We empirically analyze whether support by the parent organization in the early (nascent and seed) stage speeds up the process of commercialization and helps spin-offs from public research organizations generate first revenues sooner. To identify the impact of support by the parent organization, we apply multivariate regression techniques as well as an instrumental variable approach. Our results show that support in the early stage by the parent organization can speed up commercialization. Moreover, we identify two distinct channels—the help in developing a business plan and in acquiring external capital—through which support by the parent organization can enable spin-offs to generate first revenues sooner.
Mapping Potentials for Input-Output Based Innovation Flows in Industrial Clusters – An Application to Germany
in: Economic Systems Research , No. 4, 2016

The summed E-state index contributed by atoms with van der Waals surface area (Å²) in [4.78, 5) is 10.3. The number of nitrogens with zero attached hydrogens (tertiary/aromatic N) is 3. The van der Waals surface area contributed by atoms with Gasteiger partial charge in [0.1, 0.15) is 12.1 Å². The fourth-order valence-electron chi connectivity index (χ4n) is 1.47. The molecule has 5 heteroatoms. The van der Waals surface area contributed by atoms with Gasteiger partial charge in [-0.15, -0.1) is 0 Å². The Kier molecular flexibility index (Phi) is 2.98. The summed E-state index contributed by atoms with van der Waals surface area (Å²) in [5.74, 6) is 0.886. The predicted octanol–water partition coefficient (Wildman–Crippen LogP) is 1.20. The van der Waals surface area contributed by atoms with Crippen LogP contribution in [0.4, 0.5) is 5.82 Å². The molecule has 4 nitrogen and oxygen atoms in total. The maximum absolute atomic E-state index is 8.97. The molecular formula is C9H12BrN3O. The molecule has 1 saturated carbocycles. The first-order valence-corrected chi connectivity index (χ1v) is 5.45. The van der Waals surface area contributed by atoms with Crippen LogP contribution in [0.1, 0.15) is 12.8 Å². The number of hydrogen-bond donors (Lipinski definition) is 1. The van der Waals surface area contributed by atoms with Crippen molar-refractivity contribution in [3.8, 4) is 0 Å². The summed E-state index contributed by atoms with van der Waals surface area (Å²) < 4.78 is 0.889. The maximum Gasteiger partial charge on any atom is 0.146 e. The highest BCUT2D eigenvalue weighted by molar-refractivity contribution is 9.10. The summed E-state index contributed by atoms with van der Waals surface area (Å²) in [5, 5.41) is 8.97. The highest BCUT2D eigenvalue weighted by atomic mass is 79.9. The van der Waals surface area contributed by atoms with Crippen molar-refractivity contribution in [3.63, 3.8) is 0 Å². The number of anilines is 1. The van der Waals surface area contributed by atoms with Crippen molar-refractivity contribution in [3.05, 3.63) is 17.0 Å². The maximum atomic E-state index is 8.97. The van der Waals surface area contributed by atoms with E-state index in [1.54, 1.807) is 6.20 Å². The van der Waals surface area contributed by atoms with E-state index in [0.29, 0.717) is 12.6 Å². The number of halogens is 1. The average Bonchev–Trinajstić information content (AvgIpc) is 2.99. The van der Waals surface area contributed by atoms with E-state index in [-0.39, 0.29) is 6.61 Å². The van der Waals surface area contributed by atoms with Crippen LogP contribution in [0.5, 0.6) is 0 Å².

Our paper pursues two aims: first, it presents an approach based on input–output innovation flow matrices to study intersectoral innovation flows within industrial clusters. Second, we apply this approach to the identification of structural weaknesses in East Germany relative to the western part of the country. The case of East Germany forms an interesting subject because while its convergence process after unification began promisingly in the first half of the 1990s, convergence has since slowed down. The existing gap can now be traced mainly to structural weaknesses in the East German economy, such as the absence of strong industrial cluster structures. With this in mind, we investigate whether East Germany does in fact reveal the abovementioned structural weaknesses. Does East Germany possess fewer industrial clusters? Are they less connected? Does East Germany lack specific clusters that are also important for the non-clustered part of the economy?